The Centers for Disease Control and Prevention offers a comprehensive list and recommended schedule of vaccinations for children between zero and 6 years of age. It is important for children to get these vaccinations at the first opportunity, though if circumstances do not allow, it is still possible to take most vaccinations outside the designated time recommendations.Continue Reading
The Hepatitis B vaccine has three inoculations to be administered between one and six months of one another, and infants should receive their first as soon after birth as possible, states the CDC. The Rotavirus vaccine comes in two or three doses, depending on the vaccine being used, with the first dose recommended at two months after birth and the next one or two staggered at two-month intervals. The DTap vaccine prevents diphtheria, tetanus and pertussis, and is given to infants and young children over a course of five shots – at 2 months, 4 months, 6 months, and 15 to 18 months, with a final booster between 4 and 6 years. The Hib and PCV vaccines prevent both a serious type of flu and pneumonia in children and come in three or four doses depending on the vaccine used – at 2 months, 4 months, 6 months, and finally between 12 and 15 months. The IPV vaccine prevents polio and comes in four doses – at 2 months, 4 months, 6 months, and the final booster somewhere between 4 and 6 years of age.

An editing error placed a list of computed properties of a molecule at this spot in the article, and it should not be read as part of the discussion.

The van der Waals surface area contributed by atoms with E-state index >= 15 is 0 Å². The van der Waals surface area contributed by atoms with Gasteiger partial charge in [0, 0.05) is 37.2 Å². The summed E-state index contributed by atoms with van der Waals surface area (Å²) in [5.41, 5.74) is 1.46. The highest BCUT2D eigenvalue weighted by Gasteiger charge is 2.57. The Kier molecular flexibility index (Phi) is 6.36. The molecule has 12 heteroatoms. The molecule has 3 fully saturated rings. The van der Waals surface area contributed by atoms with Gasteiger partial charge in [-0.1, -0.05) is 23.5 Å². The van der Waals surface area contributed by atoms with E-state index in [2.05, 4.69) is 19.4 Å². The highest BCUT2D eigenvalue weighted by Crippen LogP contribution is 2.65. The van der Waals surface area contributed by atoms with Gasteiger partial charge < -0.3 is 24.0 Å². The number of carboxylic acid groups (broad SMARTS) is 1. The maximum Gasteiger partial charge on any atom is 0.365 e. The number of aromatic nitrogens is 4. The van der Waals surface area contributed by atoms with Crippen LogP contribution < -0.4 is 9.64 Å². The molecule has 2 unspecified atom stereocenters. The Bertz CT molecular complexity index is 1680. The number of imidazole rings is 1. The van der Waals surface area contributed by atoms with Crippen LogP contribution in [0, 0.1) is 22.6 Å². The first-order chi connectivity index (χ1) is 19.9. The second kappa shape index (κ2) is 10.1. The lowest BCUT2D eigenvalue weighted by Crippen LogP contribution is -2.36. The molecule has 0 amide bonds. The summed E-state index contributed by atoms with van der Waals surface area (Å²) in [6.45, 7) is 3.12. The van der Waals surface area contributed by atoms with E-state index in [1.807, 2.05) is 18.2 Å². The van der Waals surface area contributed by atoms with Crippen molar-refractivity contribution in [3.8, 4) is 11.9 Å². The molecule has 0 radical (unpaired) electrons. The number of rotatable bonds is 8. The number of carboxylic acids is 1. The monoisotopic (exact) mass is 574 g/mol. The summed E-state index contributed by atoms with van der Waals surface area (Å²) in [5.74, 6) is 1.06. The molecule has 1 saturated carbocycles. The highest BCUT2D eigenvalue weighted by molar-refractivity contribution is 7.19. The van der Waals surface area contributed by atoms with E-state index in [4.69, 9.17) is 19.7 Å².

There are some other vaccines that typically come after the child’s first year, explains the CDC. These include the recommended yearly flu vaccine; the Measles, Mumps, and Rubella, or MMR, vaccine; the Varicella, or Chickenpox, vaccine; and the Hepatitis A vaccine.Learn more about Babies & Toddlers